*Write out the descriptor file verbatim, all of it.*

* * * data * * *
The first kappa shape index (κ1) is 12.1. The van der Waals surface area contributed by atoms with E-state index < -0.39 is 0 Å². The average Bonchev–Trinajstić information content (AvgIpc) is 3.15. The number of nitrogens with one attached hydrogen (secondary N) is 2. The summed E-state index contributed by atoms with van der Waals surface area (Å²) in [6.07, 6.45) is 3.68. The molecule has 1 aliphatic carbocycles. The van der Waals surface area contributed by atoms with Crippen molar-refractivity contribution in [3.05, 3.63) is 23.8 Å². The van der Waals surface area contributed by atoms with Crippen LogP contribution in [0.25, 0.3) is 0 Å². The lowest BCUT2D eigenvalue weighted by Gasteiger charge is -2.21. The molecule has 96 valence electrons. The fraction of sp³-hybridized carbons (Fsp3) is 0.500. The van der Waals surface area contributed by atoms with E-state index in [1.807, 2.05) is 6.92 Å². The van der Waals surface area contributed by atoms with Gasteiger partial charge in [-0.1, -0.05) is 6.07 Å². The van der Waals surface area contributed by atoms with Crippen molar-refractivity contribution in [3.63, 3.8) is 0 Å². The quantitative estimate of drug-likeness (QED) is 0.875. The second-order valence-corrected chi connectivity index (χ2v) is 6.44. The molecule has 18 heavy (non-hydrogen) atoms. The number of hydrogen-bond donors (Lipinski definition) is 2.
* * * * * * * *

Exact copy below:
The first kappa shape index (κ1) is 12.1. The van der Waals surface area contributed by atoms with E-state index < -0.39 is 0 Å². The average Bonchev–Trinajstić information content (AvgIpc) is 3.15. The number of nitrogens with one attached hydrogen (secondary N) is 2. The summed E-state index contributed by atoms with van der Waals surface area (Å²) in [6.07, 6.45) is 3.68. The molecule has 1 aliphatic carbocycles. The van der Waals surface area contributed by atoms with Crippen molar-refractivity contribution in [3.05, 3.63) is 23.8 Å². The van der Waals surface area contributed by atoms with Crippen LogP contribution in [0.25, 0.3) is 0 Å². The lowest BCUT2D eigenvalue weighted by Gasteiger charge is -2.21. The molecule has 96 valence electrons. The fraction of sp³-hybridized carbons (Fsp3) is 0.500. The van der Waals surface area contributed by atoms with E-state index in [1.807, 2.05) is 6.92 Å². The van der Waals surface area contributed by atoms with Gasteiger partial charge in [-0.1, -0.05) is 6.07 Å². The van der Waals surface area contributed by atoms with Crippen molar-refractivity contribution in [3.63, 3.8) is 0 Å². The quantitative estimate of drug-likeness (QED) is 0.875. The second-order valence-corrected chi connectivity index (χ2v) is 6.44. The molecule has 18 heavy (non-hydrogen) atoms. The number of hydrogen-bond donors (Lipinski definition) is 2.